Very much like hair metal, post-grunge and nu-metal before it, metalcore is an underwhelming genre. It’s nothing particularly bad; it’s just oversaturated. Very few bands have been able to move beyond those screaming vocals and grinding riffs; for every Killswitch Engage or Underoath we see, we see hundreds of slapped-together outfits plagued by repetition and uninvention. The bands keep churning, but here comes Her Dying Regret, a metalcore band from Reading, United Kingdom with an urge to continue the genre’s trail of circle pits and fists in the air. The band’s newest record, Legacy, is a thoroughly disappointing effort not in its overall quality, but in the fact that every pristine moment of wonderful evolutionary potential is buried under the same metalcore tropes we’ve seen for the last 10+ years.
The fundamentals of the love-it-or-hate-it genre of metalcore are clear as day on Her Dying Regret’s newest record. You have your rough, screaming vocals. You have your crunchy guitar riffs. You have your heavy, pounding rhythm department. It’s all there, checked off the bulleted list of genre mainstays. For what Her Dying Regret does, it does without much falter. None of the members do their job particularly poorly. Legacy is an intense record, one that feels tuned for getting a crowd going in a filthy dive in your local town. It’s not epic, nor is it bombastic, but it’s aggressive.
Metalcore’s greatest weapon has always been the mix of screaming and clean vocals, and while you do see some shockingly refined examples of that on Legacy, Her Dying Regret still seems too focused on the brutality of rough vocals, at least during the first half of the album. The brief moments of cleanly vocalized melody like in the surprisingly majestic chorus of “The Shallow” clear the air of the heavier growls that seem to permeate the first two full tracks. The title track possesses some wild tempo changes, great changes in rhythms and some awesome exchanges between screaming and clean vocals. The guitar lines are also very toned and clear, harkening back to the works of prog metal band Between the Buried and Me. The very surprising key of the closer “The Filthy Truth” is uplifting, despite having the same growls and grunts heard throughout the entire album, closing out with a battlecry of sorts before the album’s end.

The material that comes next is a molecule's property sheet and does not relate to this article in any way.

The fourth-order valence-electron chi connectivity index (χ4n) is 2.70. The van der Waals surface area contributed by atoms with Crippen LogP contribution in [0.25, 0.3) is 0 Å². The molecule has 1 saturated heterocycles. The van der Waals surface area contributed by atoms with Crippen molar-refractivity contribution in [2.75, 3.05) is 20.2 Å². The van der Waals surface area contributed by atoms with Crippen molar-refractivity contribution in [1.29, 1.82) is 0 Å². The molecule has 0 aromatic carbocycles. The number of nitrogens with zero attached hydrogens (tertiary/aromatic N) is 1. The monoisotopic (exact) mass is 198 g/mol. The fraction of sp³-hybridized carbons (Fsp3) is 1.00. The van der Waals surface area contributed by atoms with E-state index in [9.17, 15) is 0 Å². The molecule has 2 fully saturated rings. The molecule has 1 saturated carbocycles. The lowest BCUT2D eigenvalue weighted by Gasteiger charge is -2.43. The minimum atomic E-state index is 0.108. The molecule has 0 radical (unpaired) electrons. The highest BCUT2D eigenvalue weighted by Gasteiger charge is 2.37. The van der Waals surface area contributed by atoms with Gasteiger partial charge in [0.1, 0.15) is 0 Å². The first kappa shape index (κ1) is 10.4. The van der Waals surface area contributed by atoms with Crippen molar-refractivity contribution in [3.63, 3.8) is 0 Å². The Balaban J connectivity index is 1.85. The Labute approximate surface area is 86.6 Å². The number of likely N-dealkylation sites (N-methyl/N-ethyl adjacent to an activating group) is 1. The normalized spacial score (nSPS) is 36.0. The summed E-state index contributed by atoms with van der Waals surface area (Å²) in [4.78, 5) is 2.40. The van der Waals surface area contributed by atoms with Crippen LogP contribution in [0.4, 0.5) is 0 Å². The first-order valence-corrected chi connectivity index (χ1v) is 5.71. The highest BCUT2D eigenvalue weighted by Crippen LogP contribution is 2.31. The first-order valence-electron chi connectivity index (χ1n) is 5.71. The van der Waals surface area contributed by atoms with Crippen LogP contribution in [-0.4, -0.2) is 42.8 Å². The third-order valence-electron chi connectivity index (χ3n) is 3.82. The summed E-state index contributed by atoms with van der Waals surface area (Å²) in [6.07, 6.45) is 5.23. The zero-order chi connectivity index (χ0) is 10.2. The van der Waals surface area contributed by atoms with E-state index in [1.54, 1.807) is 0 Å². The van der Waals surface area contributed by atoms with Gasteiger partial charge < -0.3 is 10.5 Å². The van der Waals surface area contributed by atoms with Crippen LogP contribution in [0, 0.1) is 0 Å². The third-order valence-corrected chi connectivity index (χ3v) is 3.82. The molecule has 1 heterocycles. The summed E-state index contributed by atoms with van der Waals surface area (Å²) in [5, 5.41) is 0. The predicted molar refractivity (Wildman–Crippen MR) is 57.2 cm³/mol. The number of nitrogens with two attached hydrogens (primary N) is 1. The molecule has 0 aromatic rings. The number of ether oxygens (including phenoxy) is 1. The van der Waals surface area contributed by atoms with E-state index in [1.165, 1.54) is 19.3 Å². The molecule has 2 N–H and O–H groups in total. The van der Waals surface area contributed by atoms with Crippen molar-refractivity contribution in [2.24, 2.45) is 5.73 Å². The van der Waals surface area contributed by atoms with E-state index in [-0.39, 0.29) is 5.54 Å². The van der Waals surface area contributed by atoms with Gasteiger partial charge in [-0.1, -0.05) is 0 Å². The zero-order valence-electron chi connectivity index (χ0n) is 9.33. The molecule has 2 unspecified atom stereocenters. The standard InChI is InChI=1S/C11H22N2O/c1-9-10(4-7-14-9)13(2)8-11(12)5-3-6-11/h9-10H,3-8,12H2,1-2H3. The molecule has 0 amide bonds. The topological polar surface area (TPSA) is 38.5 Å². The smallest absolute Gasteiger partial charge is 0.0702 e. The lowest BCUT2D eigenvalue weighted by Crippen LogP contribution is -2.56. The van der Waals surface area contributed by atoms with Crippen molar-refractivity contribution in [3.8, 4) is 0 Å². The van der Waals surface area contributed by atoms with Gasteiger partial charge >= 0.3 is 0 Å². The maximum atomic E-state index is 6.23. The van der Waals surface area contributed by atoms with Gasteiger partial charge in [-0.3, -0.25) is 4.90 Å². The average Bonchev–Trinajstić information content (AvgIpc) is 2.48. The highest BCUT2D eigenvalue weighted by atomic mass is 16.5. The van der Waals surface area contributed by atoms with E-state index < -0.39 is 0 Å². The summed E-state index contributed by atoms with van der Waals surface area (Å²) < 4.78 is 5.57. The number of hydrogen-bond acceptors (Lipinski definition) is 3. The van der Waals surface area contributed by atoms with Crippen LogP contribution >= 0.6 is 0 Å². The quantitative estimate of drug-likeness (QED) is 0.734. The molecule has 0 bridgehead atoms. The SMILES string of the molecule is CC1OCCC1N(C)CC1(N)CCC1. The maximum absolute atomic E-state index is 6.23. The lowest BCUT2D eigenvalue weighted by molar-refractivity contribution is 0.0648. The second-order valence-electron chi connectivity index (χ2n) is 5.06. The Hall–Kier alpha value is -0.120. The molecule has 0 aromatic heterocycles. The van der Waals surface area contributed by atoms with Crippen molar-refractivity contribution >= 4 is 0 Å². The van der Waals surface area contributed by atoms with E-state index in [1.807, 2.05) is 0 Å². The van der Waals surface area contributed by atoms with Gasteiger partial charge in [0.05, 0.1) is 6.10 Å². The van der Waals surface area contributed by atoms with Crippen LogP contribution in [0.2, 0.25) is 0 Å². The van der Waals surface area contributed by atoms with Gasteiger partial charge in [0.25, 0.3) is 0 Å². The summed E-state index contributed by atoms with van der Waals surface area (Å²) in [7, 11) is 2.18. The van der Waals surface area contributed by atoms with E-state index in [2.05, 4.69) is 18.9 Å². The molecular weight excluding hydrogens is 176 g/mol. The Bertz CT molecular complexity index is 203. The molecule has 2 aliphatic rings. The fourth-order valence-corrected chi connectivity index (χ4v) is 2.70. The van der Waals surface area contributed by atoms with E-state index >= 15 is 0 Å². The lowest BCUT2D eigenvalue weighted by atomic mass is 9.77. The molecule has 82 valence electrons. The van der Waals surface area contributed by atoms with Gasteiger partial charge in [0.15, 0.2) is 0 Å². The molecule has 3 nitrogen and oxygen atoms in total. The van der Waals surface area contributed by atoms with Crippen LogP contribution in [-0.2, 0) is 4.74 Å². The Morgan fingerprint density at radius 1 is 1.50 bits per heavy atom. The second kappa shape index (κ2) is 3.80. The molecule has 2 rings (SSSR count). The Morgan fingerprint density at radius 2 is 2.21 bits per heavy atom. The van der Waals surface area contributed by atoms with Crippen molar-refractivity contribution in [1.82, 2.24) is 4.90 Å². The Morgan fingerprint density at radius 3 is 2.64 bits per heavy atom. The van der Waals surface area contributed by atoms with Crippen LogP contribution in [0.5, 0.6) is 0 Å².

But Her Dying Regret doesn’t expand upon the amazing dynamics and experimentation of “Legacy” and “The Filthy Truth,” still feeling content with heaviness over creativity. The musicianship is definitely there, but it’s static, trapped in an obnoxiously settled loop that never branches out to new ideas. The rhythms are thunderous (especially when the double bass pedals make their appearances) and the chugging guitars confidently bring on the weight and the grind. However, Legacy is not an effort made in self-invention. It rarely emits an ambitious vibe and constantly uses the same tropes heard in countless other bands in the genre. The moments of evolution are big enough to be noticed, but not focused enough to bring the album to anything above the established average.
Metalcore is easily one of the hardest genres to stand out in these days. So many bands are appearing and disappearing from the scene that finding a truly original gem is like searching for a needle in a haystack. Her Dying Regret’s Legacy is no gem; it’s a straightforward metalcore record with every bit of personality you’d expect from the genre, for better or for worse. What’s especially crushing is that there are examples of melody, experimentation and captivating distinctiveness throughout the album: “The Shallow” and “The Filthy Truth” are stepping stones to making Her Dying Regret stand out instead of fading into the background cluttered with posters of All That Remains and Blessthefall. If Her Dying Regret want to really distinguish themselves from their countless peers, their next album needs a kicker. This is a band that (unlike many other metalcore bands) has true, untapped potential, but right now, they just haven’t dug deep enough. Legacy is the cap on that well.
Categories: Music review